Keeping Blood Glucose on Track

Reviewed and updated by Di Bush, PhD, Jan 1. 2014

Over the past several years, we have gained a much better grasp of the relationship between blood sugar and diabetic complications. Two research trials in the 1990’s though showed that blood sugar control can prevent diabetes-related health issues such as eye disease, kidney problems, nerve damage and heart disease. This research has helped health care providers to set healthy ranges of blood sugar levels for diabetics to use as targets to avoid complications.

Type 1 Diabetes

The first trial, The Diabetes Control and Complications Trial (DCCT), lasted almost ten years and enrolled people with Type 1 Diabetes to receive either standard therapy or intense therapy. Intense therapy was given with the hope of keeping blood sugar levels as close to normal as possible by giving three to four doses of insulin daily. The intense therapy group had an average A1C of 7.2% compared to the 9% A1C of those in the standard therapy group.

On average, the blood sugar in the intense therapy group was 150 mg/dL (milligram per deciliter) compared to 230 mg/dl for the standard group. For those patients that had near normal blood sugars in the intense therapy group, their risk of onset of diabetic complications was reduced by 34 to 76 percent.

The result of the DCCT study was that for patients with Type 1 Diabetes, blood sugars that are as close to normal as possible (average HbA1c of 7.2%, average blood sugar value of 150 mg/dl) would help to reduce the chances of onset of diabetic complications.

Type 2 Diabetes

After the DCCT, the question still remained, “Did tight blood sugar control prevent complications with patients with type 2 diabetes?” A large trial in England, called the United Kingdom Prospective Diabetes Study (UKPDS) was performed to answer this question. The study followed more than 5,200 people with newly-onset type 2 diabetes for about ten years.

There was an intense therapy group and a standard therapy group, with patients in the intense therapy group having an A1c of 7.0% and patients in the standard therapy group having an A1c of 8.0%. Patients in the intense therapy group showed slower onset of diabetic eye disease and diabetic kidney disease, and lowered their risk of having a heart attack. This study showed that near normal blood sugar levels reduced the chance of small and large vessel disease in patients with type 2 diabetes.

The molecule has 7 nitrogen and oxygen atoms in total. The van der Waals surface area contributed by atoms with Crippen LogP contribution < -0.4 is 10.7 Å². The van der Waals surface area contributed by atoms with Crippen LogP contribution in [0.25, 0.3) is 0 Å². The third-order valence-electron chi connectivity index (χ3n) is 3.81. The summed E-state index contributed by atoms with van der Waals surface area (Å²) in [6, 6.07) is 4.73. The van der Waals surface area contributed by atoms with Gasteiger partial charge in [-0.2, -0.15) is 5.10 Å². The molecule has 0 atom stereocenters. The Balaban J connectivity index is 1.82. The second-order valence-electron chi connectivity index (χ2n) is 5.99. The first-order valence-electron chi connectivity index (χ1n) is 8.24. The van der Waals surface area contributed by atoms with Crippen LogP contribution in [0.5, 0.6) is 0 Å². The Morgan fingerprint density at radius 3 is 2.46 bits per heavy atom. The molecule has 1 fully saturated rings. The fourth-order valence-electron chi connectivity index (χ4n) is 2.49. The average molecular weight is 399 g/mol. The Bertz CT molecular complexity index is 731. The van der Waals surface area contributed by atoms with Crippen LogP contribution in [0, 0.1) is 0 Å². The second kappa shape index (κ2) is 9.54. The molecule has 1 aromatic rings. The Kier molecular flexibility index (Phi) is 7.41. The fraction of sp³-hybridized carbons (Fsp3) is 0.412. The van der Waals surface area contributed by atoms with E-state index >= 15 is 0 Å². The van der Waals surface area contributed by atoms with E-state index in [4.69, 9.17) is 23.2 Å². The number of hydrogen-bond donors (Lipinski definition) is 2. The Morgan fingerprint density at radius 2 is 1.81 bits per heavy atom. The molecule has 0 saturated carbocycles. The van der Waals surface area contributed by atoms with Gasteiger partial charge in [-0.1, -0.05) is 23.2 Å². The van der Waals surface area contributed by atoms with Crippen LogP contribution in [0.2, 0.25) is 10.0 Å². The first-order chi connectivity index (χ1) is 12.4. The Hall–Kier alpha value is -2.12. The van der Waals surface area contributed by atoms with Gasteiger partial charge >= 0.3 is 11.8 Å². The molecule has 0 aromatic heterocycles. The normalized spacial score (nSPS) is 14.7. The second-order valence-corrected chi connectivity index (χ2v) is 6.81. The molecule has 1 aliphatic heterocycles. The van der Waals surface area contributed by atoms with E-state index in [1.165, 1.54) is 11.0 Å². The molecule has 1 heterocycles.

What should be taken from the two trials?

As a result of these two landmark trials, the American Diabetes Association (ADA) has emphasized that the targets for HbA1c and blood sugars should be as close to normal as possible.

Is your blood sugar tightly controlled?

Treatment for patients with type 1 and 2 diabetes needs to focus on meal planning, staying active, and using diabetes medication or insulin to reach your target blood sugar goal. Your health care team will prescribe the right diabetic medication or insulin for you.

In checking your blood sugars, if you note a pattern of blood sugars greater than 120 mg/dl in the morning or at bedtime, you should contact your health care provider to talk about what you could do to lower your blood sugar levels. Changing your medicine dosage, changing your lifestyle or increasing insulin may be needed to reach your blood sugar goals.  Your blood sugar goals should be set by your healthcare team since very tightly controlled blood sugar may not be right for those with a grave illness. Be sure to check your glucose level and visit your doctor often to ensure that you are on target with your diabetes health goals.

Questions for your doctor

When you visit your doctor, you may want to ask:

  • Am I a candidate for intense therapy?

  • What should my blood glucose levels be to stay healthy?

  • Can I be referred to a diabetes educator to teach me how to monitor my blood sugars?

  • How should I eat?

  • How often should I stay active to control my blood sugars?

  • Do changes in my medications need to be made to better control my blood sugars?


Blood glucose control has become a fine art with new medications and forms of insulin now able to make it easy for diabetics to achieve near normal blood sugars. New research confirmed that blood sugar control will reduce the risk of onset of diabetes complications such as heart, kidney, and eye disease. Therefore, if you know your goals and know your numbers, you can work with your health care provider to make your diabetes health goals come true.

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Constance Brown-Riggs, MSEd, RD, CDE, CDN—an award-winning RD, certified diabetes educator, and past national spokesperson for the Academy of Nutrition and Dietetics, is the author of The African American Guide to Living Well With Diabetes, which received the Favorably Reviewed designation from the American Association of Diabetes Educators, and Eating Soulfully and Healthfully with Diabetes.

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